Queer families, including polyamorous ones, celebrated in SFF short story collection “Fierce Family”

The fact that I’m not constantly bombarded by enthusiastic recommendations for this book, when it has so much in common with my novels in celebrating the strong bonds of queer families in a SFF setting, just proves the truth of what I’ve been saying lately about the fragmentation of the indie publishing world – even within queer SFF! Because damn, Fierce Family is gorgeous. This book is a TREAT. If you like my books specifically because of the “queer family fluff” aspect, you should go and pick up this book before even finishing this review. I don’t think I’ve ever typed that before.

There are fifteen stories, providing a wide variety of moods, settings, and even genres–some are hard sci-fi, some mild real-world paranormal, some even portal fantasy. There are ice dragons on a winter planet, dystopian struggles in a world fucked up by global warming, and a man who can see the future so he already knows who his future husband is when he meets him–and then fails to make a good impression. There’s a South Asian diaspora woman on a space colony breaking military rules to save her son’s husband from giant bug aliens.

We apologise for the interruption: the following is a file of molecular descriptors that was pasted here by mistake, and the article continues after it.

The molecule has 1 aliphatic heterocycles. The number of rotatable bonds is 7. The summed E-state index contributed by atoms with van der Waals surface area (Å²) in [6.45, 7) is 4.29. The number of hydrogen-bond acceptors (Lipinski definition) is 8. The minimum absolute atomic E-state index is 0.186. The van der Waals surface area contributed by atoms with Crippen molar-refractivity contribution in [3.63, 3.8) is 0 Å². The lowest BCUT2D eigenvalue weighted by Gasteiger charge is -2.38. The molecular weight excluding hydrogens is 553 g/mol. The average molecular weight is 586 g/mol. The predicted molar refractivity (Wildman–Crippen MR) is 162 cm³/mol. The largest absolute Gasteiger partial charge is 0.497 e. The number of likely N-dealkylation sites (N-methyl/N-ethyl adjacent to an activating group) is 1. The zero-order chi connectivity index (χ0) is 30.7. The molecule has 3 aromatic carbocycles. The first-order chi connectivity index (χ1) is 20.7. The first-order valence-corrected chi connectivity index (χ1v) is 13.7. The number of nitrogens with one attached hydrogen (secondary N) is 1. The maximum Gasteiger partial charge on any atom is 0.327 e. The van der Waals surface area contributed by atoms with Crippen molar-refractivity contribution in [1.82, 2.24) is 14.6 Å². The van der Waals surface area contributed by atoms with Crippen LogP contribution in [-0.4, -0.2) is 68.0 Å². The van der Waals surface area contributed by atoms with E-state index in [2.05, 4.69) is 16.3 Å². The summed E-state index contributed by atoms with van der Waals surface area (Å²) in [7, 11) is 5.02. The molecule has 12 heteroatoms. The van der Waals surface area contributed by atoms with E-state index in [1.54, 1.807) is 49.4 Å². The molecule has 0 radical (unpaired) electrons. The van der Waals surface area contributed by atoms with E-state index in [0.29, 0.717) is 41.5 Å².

The title is a quote from “The Collared Signal”, about people who live on a spaceship with a farm inside getting attacked by space pirates–except that both ships–the farmers and the pirates–are big poly families with same-sex relationships and kids and everything. That’s right: a polynormative, bi-normative space pirate story with literally zero indication that their families are unusual for having extra branches and fruit.

One of my other favorites was “The Home Study”, where a lesbian couple wants to adopt a baby to add to the children they already have – one borne, one taken in when she needed them – and don’t realize the adoption agency they applied to is the fairyland one, which requires exactly the kind of quest you’d expect. (This book has plenty of f/f, so it’s definitely not the kind of place where cis m/m takes over like in some others. Also, there is no on-screen sex in the book.)

This is the kind of book where same-sex couples and nonbinary characters get to be themselves in families that also include loving parents, or children, or extra members of the romantic unit, so it’s not just a celebration of queer romance but also queer platonicism and found family and people’s interactions with their same-sex parents and EEEE, I JUST.

About Shira

Queer Jewish feminist author
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